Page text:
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Managing Multiple Widgets

So far, we’ve only been talking about single, standalone widgets. For certain use cases, you might want to coordinate across instances of your widget within the same file! We've augmented the Plugin API to complement the Widget API seamlessly to with these use cases in mind.

WidgetNode.widgetId and figma.widgetId

Every WidgetNode is associated with its corresponding manifest.json "id" field and you can use the Plugin API to read this value to check if a given widget node belongs to your widget.

WidgetNode.widgetId and figma.widgetId
const allWidgetNodes: WidgetNode[] = figma.currentPage.findAll(node => {
return node.type === "WIDGET"

const myWidgetNodes: WidgetNode[] = allWidgetNodes.filter(node => {
return node.widgetId === figma.widgetId


If you want to find all of the widget nodes that match the same node.widgetId, you can use findWidgetNodesByWidgetId.

 findWidgetNodesByWidgetId(widgetId: string): Array<WidgetNode>


Using the Plugin API, you can read the syncedState of a given widget node via WidgetNode.widgetSyncedState.


Similar to pluginData, access to this data is widget specific! The synced state on each widget node will only be visible to widgets that have the same WidgetNode.widgetId.

You can then implement a voting widget that caps the maximum number of votes each user can make within in the file. Prior to registering a user’s vote, you can sum up the total number of votes the particular user has made by enumerating through all your widgets in the current file.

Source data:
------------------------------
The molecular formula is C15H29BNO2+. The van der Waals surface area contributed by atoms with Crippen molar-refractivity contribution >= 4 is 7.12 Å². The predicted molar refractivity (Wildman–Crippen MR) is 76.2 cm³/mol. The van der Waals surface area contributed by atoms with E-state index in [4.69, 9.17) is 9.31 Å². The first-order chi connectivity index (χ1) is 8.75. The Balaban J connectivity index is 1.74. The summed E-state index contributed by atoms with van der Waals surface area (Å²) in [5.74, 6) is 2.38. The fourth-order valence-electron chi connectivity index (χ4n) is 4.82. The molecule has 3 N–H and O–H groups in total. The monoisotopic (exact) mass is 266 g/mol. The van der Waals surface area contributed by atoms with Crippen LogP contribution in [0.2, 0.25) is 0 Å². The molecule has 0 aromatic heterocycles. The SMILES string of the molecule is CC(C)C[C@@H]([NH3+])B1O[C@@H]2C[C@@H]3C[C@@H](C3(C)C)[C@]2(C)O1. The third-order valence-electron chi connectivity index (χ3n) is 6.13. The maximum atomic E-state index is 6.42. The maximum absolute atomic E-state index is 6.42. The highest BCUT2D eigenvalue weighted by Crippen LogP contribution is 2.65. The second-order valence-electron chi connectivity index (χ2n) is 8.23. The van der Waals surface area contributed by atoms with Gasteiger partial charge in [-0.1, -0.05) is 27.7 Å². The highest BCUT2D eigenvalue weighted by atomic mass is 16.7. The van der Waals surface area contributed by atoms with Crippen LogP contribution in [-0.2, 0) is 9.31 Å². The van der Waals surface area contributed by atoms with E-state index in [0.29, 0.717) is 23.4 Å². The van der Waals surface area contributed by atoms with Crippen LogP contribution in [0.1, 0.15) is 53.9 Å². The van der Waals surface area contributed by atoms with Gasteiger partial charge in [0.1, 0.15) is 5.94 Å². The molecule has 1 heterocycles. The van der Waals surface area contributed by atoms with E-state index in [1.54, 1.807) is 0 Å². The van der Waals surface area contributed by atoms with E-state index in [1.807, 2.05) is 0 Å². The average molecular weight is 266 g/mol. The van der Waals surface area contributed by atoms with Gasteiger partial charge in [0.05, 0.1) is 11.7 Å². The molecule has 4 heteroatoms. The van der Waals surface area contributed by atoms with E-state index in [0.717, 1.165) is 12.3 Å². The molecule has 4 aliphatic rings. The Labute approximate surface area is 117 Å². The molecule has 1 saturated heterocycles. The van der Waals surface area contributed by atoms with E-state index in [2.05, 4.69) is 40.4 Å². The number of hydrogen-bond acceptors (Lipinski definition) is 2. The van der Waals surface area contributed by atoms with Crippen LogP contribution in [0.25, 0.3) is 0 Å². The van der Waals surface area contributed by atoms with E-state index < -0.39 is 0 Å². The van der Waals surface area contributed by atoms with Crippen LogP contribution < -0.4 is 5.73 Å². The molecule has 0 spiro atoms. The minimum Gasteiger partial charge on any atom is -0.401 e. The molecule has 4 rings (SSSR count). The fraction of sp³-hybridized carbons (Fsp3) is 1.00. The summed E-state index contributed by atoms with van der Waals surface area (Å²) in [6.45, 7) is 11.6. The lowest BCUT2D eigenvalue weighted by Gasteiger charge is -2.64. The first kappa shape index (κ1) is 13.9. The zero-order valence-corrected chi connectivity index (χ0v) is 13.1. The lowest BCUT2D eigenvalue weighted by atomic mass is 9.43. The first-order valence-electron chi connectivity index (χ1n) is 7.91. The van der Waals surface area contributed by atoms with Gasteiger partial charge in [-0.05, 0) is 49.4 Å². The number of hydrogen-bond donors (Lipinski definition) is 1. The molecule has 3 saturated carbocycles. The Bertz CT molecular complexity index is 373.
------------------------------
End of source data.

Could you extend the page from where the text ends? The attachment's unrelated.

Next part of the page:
Here’s an example snippet of code that does this:

const { widget } = figma
const { Text, useSyncedMap } = widget


function CounterWidget() {
const votes = useSyncedMap<number>("votes")

return (
onClick={() => {
let numVotes = 0
figma.currentPage.children.forEach(node => {
if (node.type === "WIDGET" && node.widgetId === figma.widgetId) {
numVotes += node.widgetSyncedState[]

if (numVotes >= MAX_VOTES_ALLOWED) {
figma.notify(`You've already voted ${MAX_VOTES_ALLOWED} times.`)
} else {
votes.set(, 1)



Additionally, given a widget node, you can clone it with a custom synced state and synced map values using WidgetNode.cloneWidget.

interface WidgetNode {
syncedStateOverrides: { [name: string]: any },
syncedMapOverrides?: { [mapName: string]: { [key: string]: any } }
): WidgetNode

NOTE: every key in syncedMapOverrides will override the entire corresponding synced map, deleting all existing keys in the map. If you wish to preserve some of the keys in the map, you'll need to explicitly specify them in the override.

Similar to WidgetNode.widgetSyncedState, the is only supported for widgets that share the same WidgetNode.widgetId! Only you can call this function on your widget nodes.

When used in combination with the useWidgetId hook, this lets you create rich, multi-widget experiences like an Org Chart, where each Org Chart Item is its own widget.

Similar to WidgetNode.clone, the duplicate will be parented under figma.currentPage. If you are relying on the x, y or the relativeTransform of the original widget, make sure to account for the case where the original widget is parented under a different node (eg. a section).


Not only can you clone a widget with a new synced state and synced map values, you can also set the state on an existing widget matching the same node.widgetId using setWidgetSyncedState. This can be helpful managing multi-widget experiences where the user is able to update other widgets by taking an action on a single widget.

  interface WidgetNode {
syncedState: { [name: string]: any },
syncedMap?: { [mapName: string]: { [key: string]: any } },
): void